The 2 definitions are not mutually exclusive: the first definition, collectively represented using Kaplan-Meyer analysis, is more suitable for short-course treatments aimed at inducing prolonged remission of the disease, whereas the second one is more suitable to evaluate the overall benefit of continuous or intermittent repeated administration of agents requiring dose adjustments with anticipated temporary losses of CR or R.

“Complete response” (CR) is defined as any platelet count of at least 100 × 109/L. “Response” (R) is defined as any platelet count between 30 and 100 × 109/L and at least doubling of the baseline count. “No response” (NR) is defined as any platelet count lower than 30 × 109/L or less than doubling of the baseline count. The definition of response requires concurrent resolution of bleeding symptoms. The panel decided to avoid “partial” or “minimal” response categories, often used in scientific articles, because of the wide heterogeneity in the criteria used in these definitions.2  CR and R could be with or without concomitant administration of the investigated agent, and this should be specified. In a clinical trial, when, in addition to the treatment being investigated, any ongoing concomitant ITP-specific treatment is given, this latter, or the time of its discontinuation, should be provided. Often, corticosteroids are administered together with other ITP-specific agents. In this setting, as defined in Table 2, corticosteroid dependence is defined as the ongoing need for continuous corticosteroid administration or frequent courses of corticosteroids to maintain a platelet count at or above 30 × 109/L and/or to avoid bleeding. Corticosteroid- or other treatment-dependent patients should be considered nonresponders. Specific mention can be made of lessened dose or frequency of this agent as indicative of at least some effect of the investigated agent, even if below the level of a response.

Time to platelet count response is an important facet of management and should be reported in clinical studies. It varies depending on the mechanism of action of the specific agent (Table 3).4,6,7,8,910,40,41,42,43,44,45,46,47,48,49,50,5152  The frequency of monitoring of platelet counts and the timing of response assessment should be prespecified and will depend on the expected kinetics of platelet increase after each treatment. After splenectomy, the timing to assess the response in terms of platelet count should be within 1 to 2 months after surgery and removed from any treatment. Late responses not attributable to the investigated treatment (“spontaneous remission”), according to Table 3, should not be defined as CR or R.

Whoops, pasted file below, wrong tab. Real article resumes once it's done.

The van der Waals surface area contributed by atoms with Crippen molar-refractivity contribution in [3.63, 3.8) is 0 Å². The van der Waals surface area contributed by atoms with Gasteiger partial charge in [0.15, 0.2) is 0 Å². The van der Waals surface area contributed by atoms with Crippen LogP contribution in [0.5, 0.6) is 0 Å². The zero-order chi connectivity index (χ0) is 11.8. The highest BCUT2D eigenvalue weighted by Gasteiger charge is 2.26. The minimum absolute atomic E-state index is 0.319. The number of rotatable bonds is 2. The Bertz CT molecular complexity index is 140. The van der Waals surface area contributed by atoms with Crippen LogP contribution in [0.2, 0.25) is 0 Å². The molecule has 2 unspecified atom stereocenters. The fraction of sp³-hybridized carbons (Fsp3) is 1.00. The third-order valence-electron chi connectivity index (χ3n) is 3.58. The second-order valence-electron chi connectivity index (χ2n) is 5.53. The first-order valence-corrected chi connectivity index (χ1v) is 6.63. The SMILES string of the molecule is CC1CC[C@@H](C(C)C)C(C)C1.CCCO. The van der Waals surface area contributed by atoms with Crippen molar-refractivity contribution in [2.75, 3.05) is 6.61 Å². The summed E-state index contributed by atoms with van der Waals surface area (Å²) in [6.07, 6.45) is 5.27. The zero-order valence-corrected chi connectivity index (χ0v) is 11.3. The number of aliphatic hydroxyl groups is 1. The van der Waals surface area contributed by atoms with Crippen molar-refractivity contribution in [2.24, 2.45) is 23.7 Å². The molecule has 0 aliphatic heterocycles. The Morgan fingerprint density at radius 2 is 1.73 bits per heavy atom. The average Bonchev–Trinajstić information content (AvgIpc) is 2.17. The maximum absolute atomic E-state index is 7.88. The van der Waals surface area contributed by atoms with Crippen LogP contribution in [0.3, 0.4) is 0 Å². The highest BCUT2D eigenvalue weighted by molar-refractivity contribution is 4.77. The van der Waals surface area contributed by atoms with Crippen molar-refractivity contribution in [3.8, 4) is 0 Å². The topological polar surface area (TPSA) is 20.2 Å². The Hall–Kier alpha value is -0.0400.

Table 3

Individual agents for treatment of ITP and the time to the first and peak responses if using the reported dose range

Agent/treatment Reported dose range Time to initial response* Time to peak response* 
Prednisone4,44  1-4 mg/kg po daily × 1-4 wk 4-14 d 7-28 d 
Dexamethasone48,49  40 mg po or iv daily × 4 d for 4-6 courses every 14-28 d 2-14 d 4-28 d 
IVIg41,46,50  0.4-1 g/kg per dose iv (1-5 doses) 1-3 d 2-7 d 
Anti-D42,47  75 μg/kg per dose iv 1-3 d 3-7 d 
Rituximab10,40,51  375 mg/m2 per dose iv (4 weekly doses) 7-56 d 14-180 d 
Splenectomy43  Laparoscopic 1-56 d 7-56 d 
Vincristine4  up to 2 mg/dose iv (4-6 weekly doses) 7-14 d 7-42 d 
Vinblastine4,45  0.1 mg/kg per dose iv (6 weekly doses) 7-14 d 7-42 d 
Danazol4,52  400-800 mg po daily 14-90 d 28-180 d 
Azathioprine52  2 mg/kg po daily 30-90 d 30-180 d 
AMG5316,7,9  3-10 μg/kg weekly sc 5-14 d 14-60 d 
Eltrombopag8  50-75 mg po daily 7-28 d 14-90 d 
Agent/treatment Reported dose range Time to initial response* Time to peak response* 
Prednisone4,44  1-4 mg/kg po daily × 1-4 wk 4-14 d 7-28 d 
Dexamethasone48,49  40 mg po or iv daily × 4 d for 4-6 courses every 14-28 d 2-14 d 4-28 d 
IVIg41,46,50  0.4-1 g/kg per dose iv (1-5 doses) 1-3 d 2-7 d 
Anti-D42,47  75 μg/kg per dose iv 1-3 d 3-7 d 
Rituximab10,40,51  375 mg/m2 per dose iv (4 weekly doses) 7-56 d 14-180 d 
Splenectomy43  Laparoscopic 1-56 d 7-56 d 
Vincristine4  up to 2 mg/dose iv (4-6 weekly doses) 7-14 d 7-42 d 
Vinblastine4,45  0.1 mg/kg per dose iv (6 weekly doses) 7-14 d 7-42 d 
Danazol4,52  400-800 mg po daily 14-90 d 28-180 d 
Azathioprine52  2 mg/kg po daily 30-90 d 30-180 d 
AMG5316,7,9  3-10 μg/kg weekly sc 5-14 d 14-60 d 
Eltrombopag8  50-75 mg po daily 7-28 d 14-90 d 

In the times to the initial and peak responses, the first number of days is the first time that a response could be reasonably expected and the second number of days is the time after which a response to this particular agent becomes less likely when administered at the dose and schedule listed in the table. Dosages, where not given on kilogram/body weight basis, are intended for adults.

po indicates per os administration; iv, intravenous infusion; and sc, subcutaneous infusion.

Duration of the response should be calculated from the time of CR or R until loss of CR or R. Two different scenarios are envisioned: (1) short-course treatments aimed at curing the disease, or at least at achieving prolonged remissions (eg, high-dose pulse dexamethasone, rituximab, splenectomy) and (2) treatments requiring continuous or repeated administrations (eg, TPO-receptor agonists, IVIg, anti-D, etc), for which it is anticipated that platelet count could fall temporarily below or increase above the desired threshold.